Supporters of Rep. Zooey Zephyr stand in front of the State Capitol on Monday, April 24, 2023. Credit: Mara Silvers / MTFP

House Speaker Matt Regier took no press questions Tuesday and provided little insight into how he and other legislative leaders will handle the final days of a 2023 session increasingly consumed by conflict between Regier and Missoula Democratic Rep. Zooey Zephyr, the state’s first openly transgender female lawmaker.

In short, a feeling of disarray has descended on the House. Tuesday’s floor session was canceled, adding to a backlog of remaining legislative work with only a few days left in the session. The Senate, meanwhile, has been chugging along, and will soon send its amendments to the state budget, House Bill 2, back to the House. Even Republican Gov. Greg Gianforte, who condemned statements Zephyr made last week, seems interested in the Legislature resolving the matter quickly, telling a TV news affiliate that “every minute the Legislature spends on this is a minute they aren’t working on legislators’ important bills or Montanans’ priorities.”


“The timeline moving forward is very fluid. There’s a lot of stuff that needs to be done,” Rep. Casey Knudsen, R-Malta, the House Rules Committee chair, said Tuesday. 

Regier, in his weekly press conference Tuesday, called Monday’s protest a dark day for the state and the Montana House of Representatives and took aim at both Zephyr and the media covering the weeklong saga. He did not describe any next steps, nor did he explain why the House canceled its floor session Tuesday.

“This is also a disappointing day for Montana media,” he said. “The entire story was not told. Headlines that have happened over the last week stating that the Montana House leadership or GOP has silenced anyone is false. Currently, all representatives are free to participate in House debate while following the House rules. The choice to not follow House rules is one that Rep. Zephyr has made. The only person silencing Rep. Zephyr is Rep. Zephyr.”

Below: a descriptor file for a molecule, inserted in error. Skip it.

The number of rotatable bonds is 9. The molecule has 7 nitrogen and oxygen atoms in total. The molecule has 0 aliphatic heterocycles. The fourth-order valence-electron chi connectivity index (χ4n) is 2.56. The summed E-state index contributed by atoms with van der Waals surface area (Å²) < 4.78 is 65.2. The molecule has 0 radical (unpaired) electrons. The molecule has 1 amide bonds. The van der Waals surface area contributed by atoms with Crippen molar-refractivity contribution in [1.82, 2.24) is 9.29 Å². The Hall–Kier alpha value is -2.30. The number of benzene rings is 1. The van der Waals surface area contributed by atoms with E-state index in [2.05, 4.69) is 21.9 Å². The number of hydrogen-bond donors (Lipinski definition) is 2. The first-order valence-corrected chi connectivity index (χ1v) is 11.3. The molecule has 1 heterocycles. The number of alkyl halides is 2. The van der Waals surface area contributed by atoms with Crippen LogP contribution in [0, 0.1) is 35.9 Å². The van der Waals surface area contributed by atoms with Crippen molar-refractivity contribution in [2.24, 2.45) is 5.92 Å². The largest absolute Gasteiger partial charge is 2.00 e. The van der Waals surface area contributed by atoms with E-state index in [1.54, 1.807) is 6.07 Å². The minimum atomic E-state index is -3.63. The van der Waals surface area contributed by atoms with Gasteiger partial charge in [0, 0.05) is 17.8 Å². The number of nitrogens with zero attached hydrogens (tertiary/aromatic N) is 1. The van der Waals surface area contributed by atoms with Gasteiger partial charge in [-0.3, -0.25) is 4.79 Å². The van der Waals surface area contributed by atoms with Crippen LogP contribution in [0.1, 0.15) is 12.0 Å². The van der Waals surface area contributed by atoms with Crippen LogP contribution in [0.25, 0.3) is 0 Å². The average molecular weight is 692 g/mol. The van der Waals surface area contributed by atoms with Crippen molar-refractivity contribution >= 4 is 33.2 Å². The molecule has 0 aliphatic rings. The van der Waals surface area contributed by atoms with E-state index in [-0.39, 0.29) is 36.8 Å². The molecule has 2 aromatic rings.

Regier then retreated to his office, ignoring questions about whether he would pursue disciplinary action against Zephyr and why the House canceled its floor session, a move that puts the chamber out of sync with the Senate with only a few days left in the session and a number of major bills still to be decided, including the state’s budget. 

Last week, Zephyr suggested Republican lawmakers would have blood on their hands for supporting Senate Bill 99, legislation restricting gender-affirming care for transgender minors. She later said she chose her words with precision to highlight the increased risk of suicide for trans youth. 

But Regier determined that she breached decorum, and though he did not officially censure her or call her to order, he’s since refused to recognize Zephyr during floor debates, as is his prerogative as the speaker under House rules. He suggested last week that he would keep doing so until she apologizes. 

Democrats objected, leading to a series of votes in recent days on motions to uphold Regier’s decision. Super-majority Republicans have generally stood by Regier.